When I was a younger angelic being than I am now, we were always left to fight our own battles. Parents didn’t get involved unless there was blood and/or broken bones.

My parents believed it would do us good to settle differences ourselves, it would teach us lessons for later life about having to stand up for ourselves, back down when necessary, negotiate settlements etc. I think they were right - if your parents are constantly there doing it all for you, how do you learn to do that for yourself?

Hmmm, I guess for me it would depend on how bad the names/words are. At that age I would have been wolloped for using swear words and I think if I had come home when I was eight years old and told my parents that little Johnny called me the c word (we Americans just can’t bring ourselves to say it!) or told me to fuck off, Mom and Dad would definitely be having a discussion with little Johnny’s parents. And if there was blood spilled - that was definitely a no-no.

I’m not sure where it came from, but the behavior has grown in recent years. The term is Helicopter Parenting - parents hovering over their kids, and micromanaging every facet of their sweet lil’ Snookum’s life.

The only time I can recall ever interfering in anything one of my kids did was when my son got into a scuffle on the schoolyard and got an elbow in the eye. My complaint wasn’t with the other student, however – it was with the idiot in the office who refused my son ice for his swelling eye because he’d been playing tag, which was prohibited (!!).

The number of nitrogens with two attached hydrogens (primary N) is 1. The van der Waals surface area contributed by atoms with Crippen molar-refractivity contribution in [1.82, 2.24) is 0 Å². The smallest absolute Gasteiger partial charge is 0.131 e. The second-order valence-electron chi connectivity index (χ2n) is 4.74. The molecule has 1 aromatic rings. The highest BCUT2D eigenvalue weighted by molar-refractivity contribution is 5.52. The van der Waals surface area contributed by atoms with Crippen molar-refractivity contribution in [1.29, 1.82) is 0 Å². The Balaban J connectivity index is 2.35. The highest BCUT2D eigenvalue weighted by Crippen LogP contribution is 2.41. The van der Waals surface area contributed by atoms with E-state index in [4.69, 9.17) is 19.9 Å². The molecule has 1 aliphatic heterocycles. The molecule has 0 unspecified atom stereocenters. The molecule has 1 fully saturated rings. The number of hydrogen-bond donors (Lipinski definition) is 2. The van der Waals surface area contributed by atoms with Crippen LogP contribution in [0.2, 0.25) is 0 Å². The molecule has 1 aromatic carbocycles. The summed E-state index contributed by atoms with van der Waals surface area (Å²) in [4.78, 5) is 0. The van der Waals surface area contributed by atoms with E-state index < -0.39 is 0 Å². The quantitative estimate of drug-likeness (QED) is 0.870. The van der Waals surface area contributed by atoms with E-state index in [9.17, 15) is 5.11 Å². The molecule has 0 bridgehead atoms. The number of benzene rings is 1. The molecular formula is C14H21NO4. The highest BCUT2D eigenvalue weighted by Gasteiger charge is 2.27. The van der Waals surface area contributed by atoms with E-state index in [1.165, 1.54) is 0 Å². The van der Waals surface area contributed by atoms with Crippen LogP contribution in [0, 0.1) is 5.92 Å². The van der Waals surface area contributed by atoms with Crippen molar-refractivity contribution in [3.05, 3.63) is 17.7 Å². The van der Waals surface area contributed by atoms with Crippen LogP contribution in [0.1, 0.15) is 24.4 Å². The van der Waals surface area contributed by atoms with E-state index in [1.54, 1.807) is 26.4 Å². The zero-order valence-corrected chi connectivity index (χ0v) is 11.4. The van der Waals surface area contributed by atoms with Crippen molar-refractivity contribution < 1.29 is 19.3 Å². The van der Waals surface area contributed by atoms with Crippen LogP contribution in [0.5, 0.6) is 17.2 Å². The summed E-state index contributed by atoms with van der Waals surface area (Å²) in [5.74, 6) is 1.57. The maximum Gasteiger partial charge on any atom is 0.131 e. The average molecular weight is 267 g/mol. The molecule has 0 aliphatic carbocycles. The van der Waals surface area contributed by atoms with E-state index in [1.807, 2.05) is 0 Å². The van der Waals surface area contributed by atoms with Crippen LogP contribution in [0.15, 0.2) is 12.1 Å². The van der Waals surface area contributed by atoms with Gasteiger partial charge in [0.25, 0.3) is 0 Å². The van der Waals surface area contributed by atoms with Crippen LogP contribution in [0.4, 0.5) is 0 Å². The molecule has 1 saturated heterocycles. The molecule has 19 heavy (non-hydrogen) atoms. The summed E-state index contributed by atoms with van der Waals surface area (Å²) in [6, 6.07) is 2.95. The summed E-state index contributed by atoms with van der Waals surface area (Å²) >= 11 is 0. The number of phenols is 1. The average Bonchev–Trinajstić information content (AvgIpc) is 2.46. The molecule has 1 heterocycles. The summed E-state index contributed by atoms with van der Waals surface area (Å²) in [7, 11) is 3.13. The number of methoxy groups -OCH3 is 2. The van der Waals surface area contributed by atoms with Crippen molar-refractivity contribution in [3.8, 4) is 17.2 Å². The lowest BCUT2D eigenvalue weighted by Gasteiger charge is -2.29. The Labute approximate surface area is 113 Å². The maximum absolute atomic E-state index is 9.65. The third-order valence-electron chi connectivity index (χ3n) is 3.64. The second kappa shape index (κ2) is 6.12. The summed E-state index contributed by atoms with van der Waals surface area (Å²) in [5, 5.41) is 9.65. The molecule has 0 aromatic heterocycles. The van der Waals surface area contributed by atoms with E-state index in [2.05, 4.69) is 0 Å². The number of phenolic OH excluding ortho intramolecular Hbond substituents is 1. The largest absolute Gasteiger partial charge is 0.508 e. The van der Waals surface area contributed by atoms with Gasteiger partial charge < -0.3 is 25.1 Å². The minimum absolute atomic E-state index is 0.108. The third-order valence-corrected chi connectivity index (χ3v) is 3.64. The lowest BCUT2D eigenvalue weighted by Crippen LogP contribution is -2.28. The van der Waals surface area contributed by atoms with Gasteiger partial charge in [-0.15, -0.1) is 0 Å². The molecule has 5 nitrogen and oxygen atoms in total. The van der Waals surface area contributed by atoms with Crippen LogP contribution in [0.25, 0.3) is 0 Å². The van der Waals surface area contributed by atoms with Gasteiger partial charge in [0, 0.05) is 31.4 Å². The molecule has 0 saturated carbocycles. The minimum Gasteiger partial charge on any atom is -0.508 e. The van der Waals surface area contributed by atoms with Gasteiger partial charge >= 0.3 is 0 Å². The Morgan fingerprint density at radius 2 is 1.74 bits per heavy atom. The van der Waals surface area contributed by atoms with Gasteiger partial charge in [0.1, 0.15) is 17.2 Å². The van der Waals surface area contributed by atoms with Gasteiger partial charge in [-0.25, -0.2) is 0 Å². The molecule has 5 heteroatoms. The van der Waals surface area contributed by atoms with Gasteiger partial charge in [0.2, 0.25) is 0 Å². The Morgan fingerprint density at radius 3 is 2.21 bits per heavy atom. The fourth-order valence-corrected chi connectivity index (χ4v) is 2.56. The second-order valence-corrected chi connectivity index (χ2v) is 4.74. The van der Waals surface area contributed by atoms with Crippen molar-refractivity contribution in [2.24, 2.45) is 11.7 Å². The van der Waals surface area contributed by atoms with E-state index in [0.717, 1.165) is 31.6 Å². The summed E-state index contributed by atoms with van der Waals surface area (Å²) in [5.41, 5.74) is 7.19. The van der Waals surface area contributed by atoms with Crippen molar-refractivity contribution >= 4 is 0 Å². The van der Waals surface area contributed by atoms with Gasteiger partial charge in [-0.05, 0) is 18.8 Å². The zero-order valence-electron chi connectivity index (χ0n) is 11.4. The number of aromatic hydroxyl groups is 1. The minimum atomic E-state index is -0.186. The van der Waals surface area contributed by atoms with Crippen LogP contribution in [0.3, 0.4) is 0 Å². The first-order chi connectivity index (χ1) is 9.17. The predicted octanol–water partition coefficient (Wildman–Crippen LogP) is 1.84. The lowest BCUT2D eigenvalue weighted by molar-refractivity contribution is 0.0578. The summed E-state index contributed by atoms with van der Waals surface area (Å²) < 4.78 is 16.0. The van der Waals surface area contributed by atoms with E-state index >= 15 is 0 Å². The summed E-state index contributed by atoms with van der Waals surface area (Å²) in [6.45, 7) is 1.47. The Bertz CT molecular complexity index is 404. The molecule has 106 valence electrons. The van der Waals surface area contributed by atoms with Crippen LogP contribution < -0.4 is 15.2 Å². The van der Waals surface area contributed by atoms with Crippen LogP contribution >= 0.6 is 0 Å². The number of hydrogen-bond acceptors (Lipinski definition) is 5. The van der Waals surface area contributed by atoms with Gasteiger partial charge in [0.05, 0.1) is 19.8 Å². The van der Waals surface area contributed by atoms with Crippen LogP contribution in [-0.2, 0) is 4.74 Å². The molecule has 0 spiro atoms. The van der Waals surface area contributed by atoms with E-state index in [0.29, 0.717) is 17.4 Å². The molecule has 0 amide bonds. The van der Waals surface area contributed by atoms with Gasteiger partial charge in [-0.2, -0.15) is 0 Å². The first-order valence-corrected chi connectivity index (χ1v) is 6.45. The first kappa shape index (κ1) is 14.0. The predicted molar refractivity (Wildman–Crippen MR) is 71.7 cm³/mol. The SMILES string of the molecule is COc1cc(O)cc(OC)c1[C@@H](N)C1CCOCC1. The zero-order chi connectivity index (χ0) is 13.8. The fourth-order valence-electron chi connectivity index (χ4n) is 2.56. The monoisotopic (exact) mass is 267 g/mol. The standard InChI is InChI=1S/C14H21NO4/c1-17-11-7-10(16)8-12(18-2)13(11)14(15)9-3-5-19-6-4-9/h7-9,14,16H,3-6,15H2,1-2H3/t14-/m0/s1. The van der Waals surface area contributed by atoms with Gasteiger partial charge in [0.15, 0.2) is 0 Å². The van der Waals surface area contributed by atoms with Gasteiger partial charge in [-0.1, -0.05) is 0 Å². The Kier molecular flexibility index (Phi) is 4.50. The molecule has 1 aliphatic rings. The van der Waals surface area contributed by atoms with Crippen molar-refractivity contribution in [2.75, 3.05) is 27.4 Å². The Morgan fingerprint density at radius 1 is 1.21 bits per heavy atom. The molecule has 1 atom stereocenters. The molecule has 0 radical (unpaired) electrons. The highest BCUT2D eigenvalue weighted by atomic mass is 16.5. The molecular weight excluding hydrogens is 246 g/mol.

Helicopter parents are apparently hovering so closely now that some companies are having to include the parents when hiring the little darlings straight out of college. Yes, that’s right, Mommy & Daddy have to be consulted about the job Little Johnny or Susie gets hired for.


It was sure going on when I was a kid (born in '74). Deanna’s mom was constantly yelling at us for being mean and/or exculding Deanna from our play. Which, oddly enough, didn’t really make us more inclined to be nice to Deanna. :rolleyes:

This is just another example of helicopter parenting, but with a twist: parents and teachers have decided that kids can’t learn to work things out for themselves. They have to be taught Mediation and Conflict Resolution and Anger Management. So instead of letting the kids work out their own battles, well meaning adults must intervene and model Proper Behavior so that the kids learn The Process of Resolving Disputes Peacefully.

So since the kid didn’t figure out how to share a toy at age 3, because Mom was there with a timer telling them when to take turns so everything would be Fair, the kid has no idea how to resolve conflict when there’s no adult around.